“One Art” By Elizabeth Bishop Brandon Arvon
Background On Bishop • Born February 8, 1911 • Father past away of Bright’s disease eight months after Elizabeth’s birth. • Mother couldn’t handle death of father and was in an out of mental asylums. • In 1916 her mother was diagnosed permanently insane. • After death of both parents Elizabeth traveled all around the world. • Settle in Brazil with her lover, who later commits suicide
Explication of “One Art” • The art of losing isnt hard to master; so many things filled with the intent to be lost that their loss is no disaster • Lose something evrey day. Accept the fluster of lost door keys, the hour badly spent. The art of losing isnt hard to master. • Then practice losing farther, losing faster: places, and names, and where it was you meant to travel. None of these will bring disaster. • Everything in life is capable of being lost, so when you lose it, the feeling isn't as bad. • Lost keys, an example of something that is constantly lost by people every day. • Loss is all round us, just accept loss. As you get older the more and more things will be lost
Explication continued • I lost my mothers watch. And look! My last, or next to-last, of three loved houses went. The art of losing isnt hard to master. • I lost to cities, lovely ones. And, vaster, some realms I owned, two rivers, a continent. I miss them, but it wasn’t a disaster. • Even losing you (The joking voice,a gesture I love) I shant have lied. Its evident the art of losing isnt hard to master though it may look like (write it!) like disaster. Mothers watch refers to mothers life coming to an end, and with the passing of both her parents, Bishops life of constant travel begins loss – traveling from one area to another, over continents and over rivers, traveling all over the world The final and most traumatic loss for Bishop. The suicide of her lover in Brazil. Missing her mates voice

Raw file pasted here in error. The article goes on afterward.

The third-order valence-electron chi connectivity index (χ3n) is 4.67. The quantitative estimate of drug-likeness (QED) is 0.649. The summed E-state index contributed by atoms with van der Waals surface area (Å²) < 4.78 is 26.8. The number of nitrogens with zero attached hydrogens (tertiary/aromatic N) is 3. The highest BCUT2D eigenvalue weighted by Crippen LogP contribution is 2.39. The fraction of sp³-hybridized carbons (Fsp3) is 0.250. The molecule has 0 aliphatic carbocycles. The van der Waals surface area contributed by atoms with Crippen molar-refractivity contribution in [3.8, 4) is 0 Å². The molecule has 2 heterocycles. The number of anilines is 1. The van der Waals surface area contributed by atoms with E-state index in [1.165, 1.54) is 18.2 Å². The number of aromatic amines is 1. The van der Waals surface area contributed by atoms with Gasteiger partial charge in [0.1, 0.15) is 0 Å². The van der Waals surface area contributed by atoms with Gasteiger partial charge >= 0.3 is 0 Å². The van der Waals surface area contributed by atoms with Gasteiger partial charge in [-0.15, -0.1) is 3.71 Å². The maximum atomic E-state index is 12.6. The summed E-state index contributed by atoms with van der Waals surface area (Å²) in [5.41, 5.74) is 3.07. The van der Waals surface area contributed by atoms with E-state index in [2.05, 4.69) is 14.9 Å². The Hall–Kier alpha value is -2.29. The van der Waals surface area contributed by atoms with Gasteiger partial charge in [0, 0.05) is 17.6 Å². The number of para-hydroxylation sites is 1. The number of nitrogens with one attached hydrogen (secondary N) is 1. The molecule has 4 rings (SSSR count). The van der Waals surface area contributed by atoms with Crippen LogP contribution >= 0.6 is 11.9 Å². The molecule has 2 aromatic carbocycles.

The art of losing isn’t hard to master; so many things seem filled with the intent to be lost that their loss is no disaster. Lose something every day. Accept the fluster of lost door keys, the hour badly spent. The art of losing isn’t hard to master. Then practice losing farther, losing faster: places, and names, and where it was you meant to travel. None of these will bring disaster. I lost my mother’s watch. And look! my last, or next-to-last, of three loved houses went. The art of losing isn’t hard to master. I lost two cities, lovely ones. And, vaster, some realms I owned, two rivers, a continent. I miss them, but it wasn’t a disaster. —Even losing you (the joking voice, a gesture I love) I shan’t have lied. It’s evident the art of losing’s not too hard to master though it may look like (Write it!) like disaster. Refrain Imagery End stopped-line Alliteration
Personal Analysis • The poem is about coping with loss • Memories of the past slowly drifting away • Loss of both mother and father in beginning then coming full circle and losing her soul mate
Critical Analysis • “She can afford to let go of these "realms" because her imagination can provide new ones” (McCabe). • “As we move forward, we also step backwards. The watch stands in for her mother's absence and loss—a timekeeper that reflects its inability to "keep" time. Embedded in the loss of the watch is also the loss of her mother's caretaking and vigilance, as well as her father's position as timekeeper” (McCabe).
Work Cited • Google Images • Bishop, Elizabeth. “One Art.” The Complete poems 1926- 1979. Ed. Robert Giroux. New York: Farrar and Straus, 1976. Print. • Millier, Brett Candish. “Elusive Mastery: The Drafts of Elizabeth Bishop’s “One Art”.” New England Review. Ed. New England: Middlebury, 1990. 121-129. Print. • McCabe, Susan. “Elizabeth Bishop: Her Poetics of Loss.” Modern American Poetry On “One Art”. Ed. University Park, Pa: Pennsylvania State UP, 1994. Web.